Analyze it. To see if thermally conductive plastics would work in the first place, IMS and Cool Polymers started out with an extensive modeling and prototyping program. First, engineers at Cool Polymers used CFD software to model the enclosure in both diecast aluminum and a thermally conductive polymer. "Our main concern up front was that we not lose any thermal performance," says Coutu. The results showed that plastics, in theory, could transfer enough heat. Just to be sure, IMS and Cool Polymers engineers went on to machine enclosure prototypes out of stainless steel, which has roughly the same thermal conductivity as the polymer enclosures. Physical testing on this model confirmed the analysis results.
All of the CFD modeling had an added benefit of helping Coutu take a systems approach to designing the MDrive—by allowing him to optimize the efficiency of device's electronics in light of the enclosure's heat-dissipation capabilities. "Thermal management for us was a two-pronged strategy," he says. It involved not just the housing design but also an effort to minimize the heat from the device's integrated drive and power supply. At the end of the day, the MDrive motor had to be about 40% more efficient than a comparable stand-alone motor. But without the thermal analysis work to tie the electronics and housing design together, that efficiency target could have been even greater, adding cost.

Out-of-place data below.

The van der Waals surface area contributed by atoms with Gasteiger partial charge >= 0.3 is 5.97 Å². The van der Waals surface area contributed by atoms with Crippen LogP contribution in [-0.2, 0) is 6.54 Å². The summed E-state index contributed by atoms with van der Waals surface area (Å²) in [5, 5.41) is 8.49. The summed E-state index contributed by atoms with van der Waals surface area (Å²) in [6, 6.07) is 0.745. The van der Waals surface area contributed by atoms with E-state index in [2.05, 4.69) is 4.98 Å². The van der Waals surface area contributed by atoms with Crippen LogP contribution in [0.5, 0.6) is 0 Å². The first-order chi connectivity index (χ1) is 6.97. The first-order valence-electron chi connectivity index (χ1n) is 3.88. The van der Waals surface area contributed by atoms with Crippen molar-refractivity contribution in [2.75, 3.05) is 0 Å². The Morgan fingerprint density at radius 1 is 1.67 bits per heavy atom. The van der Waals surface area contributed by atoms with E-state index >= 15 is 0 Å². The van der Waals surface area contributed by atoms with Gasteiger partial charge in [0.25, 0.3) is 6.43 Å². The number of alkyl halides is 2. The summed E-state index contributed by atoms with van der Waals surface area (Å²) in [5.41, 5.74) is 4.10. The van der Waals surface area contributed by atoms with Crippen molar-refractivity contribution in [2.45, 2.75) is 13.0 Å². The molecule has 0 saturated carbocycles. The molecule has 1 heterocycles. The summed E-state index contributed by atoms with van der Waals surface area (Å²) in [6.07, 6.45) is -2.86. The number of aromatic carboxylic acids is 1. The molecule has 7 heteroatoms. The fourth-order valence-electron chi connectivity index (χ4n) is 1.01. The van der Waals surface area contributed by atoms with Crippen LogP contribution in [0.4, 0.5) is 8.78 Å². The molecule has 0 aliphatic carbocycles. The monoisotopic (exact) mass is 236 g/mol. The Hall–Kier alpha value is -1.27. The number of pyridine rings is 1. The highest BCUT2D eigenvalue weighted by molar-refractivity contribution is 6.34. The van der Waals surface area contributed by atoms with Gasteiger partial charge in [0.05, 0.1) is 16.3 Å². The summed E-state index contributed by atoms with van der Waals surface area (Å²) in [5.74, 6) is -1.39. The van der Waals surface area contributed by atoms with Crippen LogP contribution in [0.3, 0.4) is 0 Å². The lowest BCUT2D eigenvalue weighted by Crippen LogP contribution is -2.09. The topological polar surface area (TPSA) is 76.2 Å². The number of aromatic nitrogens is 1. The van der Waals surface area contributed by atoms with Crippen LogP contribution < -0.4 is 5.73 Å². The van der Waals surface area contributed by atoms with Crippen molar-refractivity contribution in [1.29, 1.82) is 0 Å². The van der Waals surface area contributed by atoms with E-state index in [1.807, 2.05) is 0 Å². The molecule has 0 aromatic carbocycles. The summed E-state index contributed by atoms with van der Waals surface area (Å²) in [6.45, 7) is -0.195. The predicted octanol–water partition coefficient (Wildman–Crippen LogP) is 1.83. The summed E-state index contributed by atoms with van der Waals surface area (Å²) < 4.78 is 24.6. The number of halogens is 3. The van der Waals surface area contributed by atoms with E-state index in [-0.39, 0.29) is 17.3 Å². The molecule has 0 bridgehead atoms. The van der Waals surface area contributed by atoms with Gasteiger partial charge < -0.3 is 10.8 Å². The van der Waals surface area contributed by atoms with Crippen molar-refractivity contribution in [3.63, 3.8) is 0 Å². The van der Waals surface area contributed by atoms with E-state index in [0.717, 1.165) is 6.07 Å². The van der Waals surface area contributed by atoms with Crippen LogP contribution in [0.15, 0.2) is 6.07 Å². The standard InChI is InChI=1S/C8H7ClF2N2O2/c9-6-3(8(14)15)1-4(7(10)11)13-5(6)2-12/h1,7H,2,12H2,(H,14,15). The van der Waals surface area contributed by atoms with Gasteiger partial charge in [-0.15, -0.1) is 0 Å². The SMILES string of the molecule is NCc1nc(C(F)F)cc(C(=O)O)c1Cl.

Keeping a lid on cost. Once Coutu knew that a plastic enclosure would work, he focused on the economic justification for using a material that, at first glance, costs more than aluminum. IMS, however, actually lowered its total costs by about half when it went to plastics, according to Coutu. "Even the best stepper motors are a basic product, so it was very important that we keep costs low," he says.
To offset the price disadvantage of thermally conductive polymers, Coutu picked a material thermally conductive enough for his application—but not more. "We picked the most thermally conductive polymer we could without crossing the line to a much more expensive material," he says. That strategy meant choosing a PPS that offered a thermal conductivity far lower than the 100 W/mK that Cool Polymers can supply.
The bulk of the cost reduction can be traced to manufacturing advantages. According to Coutu's estimates, the MDrive's relatively low production volumes would have made the initial diecast housings twice as expensive as the plastic ones, mostly due to tooling costs. "Ramping up to diecasting is much more expensive than injection molding," he says. Investment casting, another option, operations would have required expensive secondary machining operations in order to meet Coutu's aesthetic goals or the housing's ±0.002-inch dimensional tolerances. "Plastics gave us a smoother ride to tight tolerances and good aesthetics than metal could," he says.